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Just over a year ago, over 300 Pamplin College of Business alumni, friends, faculty, and staff gathered together for the inaugural Pamplin Engagement Summit. The summit provided an unprecedented opportunity to bring together senior volunteer leaders to celebrate the college as well as plan for its future.

While the past year has not gone the way that anyone could have anticipated, the ideas and objectives discussed during the summit are still alive and well.

“The fact that you are all here today demonstrates your passion and support for Pamplin,” said Jim Hatch, 2018 University Distinguished Alumni Service Award recipient and honorary summit chair, to the attendees of last year’s summit.

“The positive impact that comes from volunteer alumni working to contribute their time, talent, and treasure cannot be overstated,” he continued.

One of the primary points of interest during the Engagement Summit was the Global Business and Analytics Complex, or GBAC. Groundbreaking for the complex, which will be comprised of four buildings to be constructed on the Blacksburg campus, is expected to begin later this fall. The Global Business and Analytics Complex aligns with the themes of the college’s strategic plan – focused excellence on what matters most, inspiring people to passionate pursuit, and building excellence through world-class systems – which are all perched upon four “Pamplin Pillars,” or focused areas of study and business practice.

During the summit, Pamplin Dean Robert Sumichrast unveiled those pillars to the audience: Business Analytics, Innovation and Entrepreneurship, Security, Privacy and Trust, and the Human Condition.

“I’m inspired by the contributions you make to the college,” Sumichrast told the summit audience after unveiling the pillars. “You help make Pamplin College of Business the best business school experience in the country.”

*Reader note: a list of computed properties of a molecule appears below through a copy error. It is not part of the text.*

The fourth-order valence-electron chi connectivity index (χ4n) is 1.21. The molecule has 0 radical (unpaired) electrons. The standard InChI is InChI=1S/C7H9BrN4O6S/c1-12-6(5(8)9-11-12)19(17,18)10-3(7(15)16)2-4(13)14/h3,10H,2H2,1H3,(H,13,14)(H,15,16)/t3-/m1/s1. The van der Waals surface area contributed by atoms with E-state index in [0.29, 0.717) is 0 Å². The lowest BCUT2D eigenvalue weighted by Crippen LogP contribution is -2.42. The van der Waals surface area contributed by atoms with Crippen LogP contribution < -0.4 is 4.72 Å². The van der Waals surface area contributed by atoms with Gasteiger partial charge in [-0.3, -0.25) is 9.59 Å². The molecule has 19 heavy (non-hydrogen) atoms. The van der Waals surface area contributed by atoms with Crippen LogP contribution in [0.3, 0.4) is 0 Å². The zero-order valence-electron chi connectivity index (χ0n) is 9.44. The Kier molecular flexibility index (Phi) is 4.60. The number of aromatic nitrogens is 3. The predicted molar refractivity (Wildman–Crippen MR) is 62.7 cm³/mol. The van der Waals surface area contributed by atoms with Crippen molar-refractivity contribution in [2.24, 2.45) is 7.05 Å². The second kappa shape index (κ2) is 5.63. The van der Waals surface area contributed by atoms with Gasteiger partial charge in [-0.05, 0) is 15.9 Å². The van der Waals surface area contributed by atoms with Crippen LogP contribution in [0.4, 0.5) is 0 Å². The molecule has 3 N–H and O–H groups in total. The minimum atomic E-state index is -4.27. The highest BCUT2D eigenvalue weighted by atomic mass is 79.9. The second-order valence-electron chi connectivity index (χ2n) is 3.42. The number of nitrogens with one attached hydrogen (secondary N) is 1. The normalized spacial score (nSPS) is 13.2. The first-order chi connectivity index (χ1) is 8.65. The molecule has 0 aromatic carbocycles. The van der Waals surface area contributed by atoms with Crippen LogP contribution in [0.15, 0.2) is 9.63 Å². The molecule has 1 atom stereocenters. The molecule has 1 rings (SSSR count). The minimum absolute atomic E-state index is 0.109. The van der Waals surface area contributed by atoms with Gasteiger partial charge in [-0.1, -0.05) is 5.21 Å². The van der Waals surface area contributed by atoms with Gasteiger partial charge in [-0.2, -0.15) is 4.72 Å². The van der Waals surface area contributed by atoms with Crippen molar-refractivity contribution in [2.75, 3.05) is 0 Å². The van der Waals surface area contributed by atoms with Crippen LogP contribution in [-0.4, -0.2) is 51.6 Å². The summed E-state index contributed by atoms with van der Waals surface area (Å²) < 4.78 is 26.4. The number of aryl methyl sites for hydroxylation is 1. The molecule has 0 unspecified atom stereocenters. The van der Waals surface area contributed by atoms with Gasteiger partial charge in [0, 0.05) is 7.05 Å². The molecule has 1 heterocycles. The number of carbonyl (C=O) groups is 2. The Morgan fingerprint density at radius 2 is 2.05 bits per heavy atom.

A featured topic of the Engagement Summit was that of alumni engagement. Kevin Lane, Pamplin Advisory Council cabinet member and alumni engagement chair, led a panel discussion on the “Pamplin Alumni Lifecycle.” The discussion featured Kenneth Cooke, vice president controller at American Express; Shirley Edwards, senior client servicing partner at Ernst & Young, LLP; and Negar Jamshidimehr, a manager at EY. Each discussed their experience as Pamplin alumni and answered questions regarding the best ways to approach alumni in different stages of their careers, or “lifecycles.”

Building upon that discussion, Pamplin recently launched its redesigned Alumni Relations website to make it even easier to connect, or re-connect, with the college despite the challenges of today. Many of these engagement opportunities can happen virtually and coming together is more important now than ever before to sustain the ties, relationships, alumni networks, and student engagement that will all be critical to seeing us through the current pandemic and challenges it brings to our workplace, educational experiences, and our lives.

“I view it as a responsibility and a privilege to engage with Virginia Tech and Pamplin in supporting the next generation of emerging professionals,” reads a welcome message from Lane on the website.

It is a gratifying experience to work in fellowship with so many talented alumni in supporting the university and the College of Business community.”

The site features ways to engage with the college through volunteering or to connect with the college via social media channels as well as the Pamplin Pulse. The site also enables those interested in supporting the college a quick and easy way to make a gift.

Speaking via a recorded message at the summit due to the VT Foundation board meeting that took place simultaneously to the Engagement Summit, university President Tim Sands highlighted Pamplin’s impact on the overall goals of Virginia Tech. “We are about to launch our most ambitious campaign in history, and Pamplin is leading the way.”

One year later, that statement still holds.

“Since the last year's Engagement Summit we have continued to see the spirit of community grow even stronger through initiatives sponsored by individual advisory boards and the the Pamplin Community for Leadership and Engagement (PCLE), such as student mentoring and sharing of best practices,” added Hatch.

Pamplin is looking to the future in 2022, a year which marks the university’s sesquicentennial anniversary. Preliminary plans are underway for the next Pamplin Engagement Summit when we look forward to being together again. All volunteers will be welcome – now is the time to sign up!